|US8277119 *||Oct 29, 2007||Oct 2, 2012||Vibrosystm, Inc.||Fiber optic temperature sensor|
|US20030209080 *||May 8, 2002||Nov 13, 2003||Sittler Fred C.||Pressure sensor assembly|
|US20040047535 *||Sep 9, 2002||Mar 11, 2004||Ljerka Ukrainczyk||Enhanced fiber-optic sensor|
|US20070133004 *||Jan 18, 2006||Jun 14, 2007||Gaetan Duplain||Birefringent optical temperature sensor and method|
|US20080144698 *||Oct 29, 2007||Jun 19, 2008||Mathieu Cloutier||Fiber optic temperature sensor|
|CN102192799A *||Mar 11, 2011||Sep 21, 2011||东京毅力科创株式会社||Probe for temperature measurement, temperature measuring system and temperature measuring method using the same|
|CN102288303A *||Jul 15, 2011||Dec 21, 2011||北京宏孚瑞达科技有限公司||白光干涉高温测量传感器及其应用测量装置|
|CN102288303B||Jul 15, 2011||Aug 14, 2013||北京宏孚瑞达科技有限公司||White-light interference high-temperature measuring sensor and application measuring device thereof|
|CN102288304A *||Jul 15, 2011||Dec 21, 2011||北京宏孚瑞达科技有限公司||一种白光干涉蓝宝石高温传感器|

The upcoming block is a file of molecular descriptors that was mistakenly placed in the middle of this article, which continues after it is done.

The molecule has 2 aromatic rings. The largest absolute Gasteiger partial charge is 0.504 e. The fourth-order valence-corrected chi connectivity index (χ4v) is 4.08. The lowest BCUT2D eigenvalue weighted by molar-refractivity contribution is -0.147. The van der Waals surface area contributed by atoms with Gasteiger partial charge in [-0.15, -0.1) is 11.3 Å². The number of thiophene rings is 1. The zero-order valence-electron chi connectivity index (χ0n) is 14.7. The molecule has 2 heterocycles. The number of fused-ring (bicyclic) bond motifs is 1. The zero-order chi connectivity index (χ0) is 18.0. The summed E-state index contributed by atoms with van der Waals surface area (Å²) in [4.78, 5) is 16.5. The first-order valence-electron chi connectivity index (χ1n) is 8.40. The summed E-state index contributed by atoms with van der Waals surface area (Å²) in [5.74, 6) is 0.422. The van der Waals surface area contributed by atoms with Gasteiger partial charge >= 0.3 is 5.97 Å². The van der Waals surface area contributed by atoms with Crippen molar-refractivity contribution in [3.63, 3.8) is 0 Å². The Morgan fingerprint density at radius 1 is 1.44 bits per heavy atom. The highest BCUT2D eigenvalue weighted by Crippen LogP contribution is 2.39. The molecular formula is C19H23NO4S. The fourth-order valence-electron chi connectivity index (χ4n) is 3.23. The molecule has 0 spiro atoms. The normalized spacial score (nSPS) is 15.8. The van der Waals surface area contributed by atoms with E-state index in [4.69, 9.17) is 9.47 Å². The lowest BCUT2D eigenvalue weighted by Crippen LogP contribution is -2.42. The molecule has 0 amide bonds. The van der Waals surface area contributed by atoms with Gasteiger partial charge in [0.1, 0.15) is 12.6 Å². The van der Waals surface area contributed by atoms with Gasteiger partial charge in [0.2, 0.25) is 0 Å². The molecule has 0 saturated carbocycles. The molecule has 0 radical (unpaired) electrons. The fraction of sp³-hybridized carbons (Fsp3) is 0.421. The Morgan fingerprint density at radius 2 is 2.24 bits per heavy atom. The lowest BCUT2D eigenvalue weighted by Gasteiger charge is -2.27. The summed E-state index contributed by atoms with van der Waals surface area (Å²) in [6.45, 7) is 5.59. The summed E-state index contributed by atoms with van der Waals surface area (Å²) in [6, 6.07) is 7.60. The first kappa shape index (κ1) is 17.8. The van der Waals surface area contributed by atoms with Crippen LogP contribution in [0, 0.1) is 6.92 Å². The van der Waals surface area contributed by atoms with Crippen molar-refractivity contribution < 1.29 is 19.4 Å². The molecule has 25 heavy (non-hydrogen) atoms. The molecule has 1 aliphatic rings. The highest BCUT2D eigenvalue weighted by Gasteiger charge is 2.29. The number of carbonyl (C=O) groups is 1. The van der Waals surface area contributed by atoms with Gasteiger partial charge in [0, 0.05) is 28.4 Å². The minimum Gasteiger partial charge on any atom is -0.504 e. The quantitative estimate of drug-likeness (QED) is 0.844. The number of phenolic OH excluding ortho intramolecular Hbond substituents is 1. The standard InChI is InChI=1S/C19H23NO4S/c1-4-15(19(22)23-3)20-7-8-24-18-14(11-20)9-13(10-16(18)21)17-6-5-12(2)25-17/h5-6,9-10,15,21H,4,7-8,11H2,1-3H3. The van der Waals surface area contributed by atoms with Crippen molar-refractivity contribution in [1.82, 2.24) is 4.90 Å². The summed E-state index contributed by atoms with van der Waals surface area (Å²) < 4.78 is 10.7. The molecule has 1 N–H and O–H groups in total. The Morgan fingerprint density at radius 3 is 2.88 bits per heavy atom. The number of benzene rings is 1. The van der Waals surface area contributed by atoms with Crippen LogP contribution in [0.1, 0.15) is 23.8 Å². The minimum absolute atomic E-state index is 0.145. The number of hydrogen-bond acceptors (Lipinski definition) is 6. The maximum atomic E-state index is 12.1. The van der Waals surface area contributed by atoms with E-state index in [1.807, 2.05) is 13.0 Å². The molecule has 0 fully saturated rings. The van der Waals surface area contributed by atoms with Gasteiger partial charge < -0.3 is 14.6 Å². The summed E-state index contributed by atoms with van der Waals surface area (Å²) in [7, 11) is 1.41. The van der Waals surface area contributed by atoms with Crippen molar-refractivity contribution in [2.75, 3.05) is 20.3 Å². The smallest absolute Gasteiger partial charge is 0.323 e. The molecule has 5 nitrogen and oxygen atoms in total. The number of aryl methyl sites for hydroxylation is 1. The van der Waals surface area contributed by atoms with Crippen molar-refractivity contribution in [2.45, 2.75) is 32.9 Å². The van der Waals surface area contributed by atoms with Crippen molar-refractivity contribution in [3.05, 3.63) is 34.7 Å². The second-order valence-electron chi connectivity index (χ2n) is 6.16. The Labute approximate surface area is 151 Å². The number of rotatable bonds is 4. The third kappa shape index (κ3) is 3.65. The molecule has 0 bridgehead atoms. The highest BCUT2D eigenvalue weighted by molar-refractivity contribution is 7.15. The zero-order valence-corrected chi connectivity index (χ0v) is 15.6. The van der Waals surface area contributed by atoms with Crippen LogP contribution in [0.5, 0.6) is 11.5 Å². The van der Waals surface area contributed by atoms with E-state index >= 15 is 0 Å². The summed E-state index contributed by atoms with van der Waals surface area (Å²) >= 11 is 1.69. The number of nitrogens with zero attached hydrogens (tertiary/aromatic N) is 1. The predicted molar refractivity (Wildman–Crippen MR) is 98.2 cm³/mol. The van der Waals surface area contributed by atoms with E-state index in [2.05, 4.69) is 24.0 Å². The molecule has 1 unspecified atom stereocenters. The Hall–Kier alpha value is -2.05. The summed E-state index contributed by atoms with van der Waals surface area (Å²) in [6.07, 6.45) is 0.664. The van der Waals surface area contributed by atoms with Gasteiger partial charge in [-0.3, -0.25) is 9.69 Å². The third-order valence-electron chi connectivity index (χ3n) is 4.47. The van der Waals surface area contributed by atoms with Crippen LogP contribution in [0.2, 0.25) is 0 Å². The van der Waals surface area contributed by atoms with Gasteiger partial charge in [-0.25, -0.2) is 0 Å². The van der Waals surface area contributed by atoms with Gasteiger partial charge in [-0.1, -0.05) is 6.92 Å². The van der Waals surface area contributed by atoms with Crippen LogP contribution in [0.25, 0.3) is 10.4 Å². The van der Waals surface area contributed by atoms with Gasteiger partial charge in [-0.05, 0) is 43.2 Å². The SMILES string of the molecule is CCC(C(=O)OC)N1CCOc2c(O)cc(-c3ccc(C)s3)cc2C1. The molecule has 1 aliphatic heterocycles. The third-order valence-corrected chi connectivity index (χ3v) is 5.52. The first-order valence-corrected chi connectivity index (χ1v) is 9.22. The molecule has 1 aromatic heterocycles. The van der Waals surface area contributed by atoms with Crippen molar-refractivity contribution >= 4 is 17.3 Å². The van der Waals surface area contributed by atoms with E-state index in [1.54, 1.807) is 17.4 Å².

|CN102288304B||Jul 15, 2011||Sep 11, 2013||北京宏孚瑞达科技有限公司||White-light interference sapphire high-temperature sensor|
|CN103885265A *||Dec 20, 2012||Jun 25, 2014||福州高意通讯有限公司||Low-cost optical switch or light-variable optical attenuator|
|WO1989000701A1 *||Jun 10, 1988||Jan 26, 1989||Square D Company||Electric current sensor using the faraday effect|
|WO2004023119A1 *||Sep 9, 2003||Mar 18, 2004||Corning Incorporated||Enhanced fiber-optic sensor|
|U.S. Classification||356/43, 374/E11.02, 356/44, 374/131|
|Dec 14, 1982||AS||Assignment|
Owner name: MATSUSHITA ELECTRIC INDUSTRIAL CO., LTD. , 1006, O
Free format text: ASSIGNMENT OF ASSIGNORS INTEREST.;ASSIGNOR:TANIUCHI, TETSUO;REEL/FRAME:004124/0618
Effective date: 19821129
|Dec 7, 1989||FPAY||Fee payment|
Year of fee payment: 4
|Dec 20, 1993||FPAY||Fee payment|
Year of fee payment: 8
|Dec 31, 1997||FPAY||Fee payment|
Year of fee payment: 12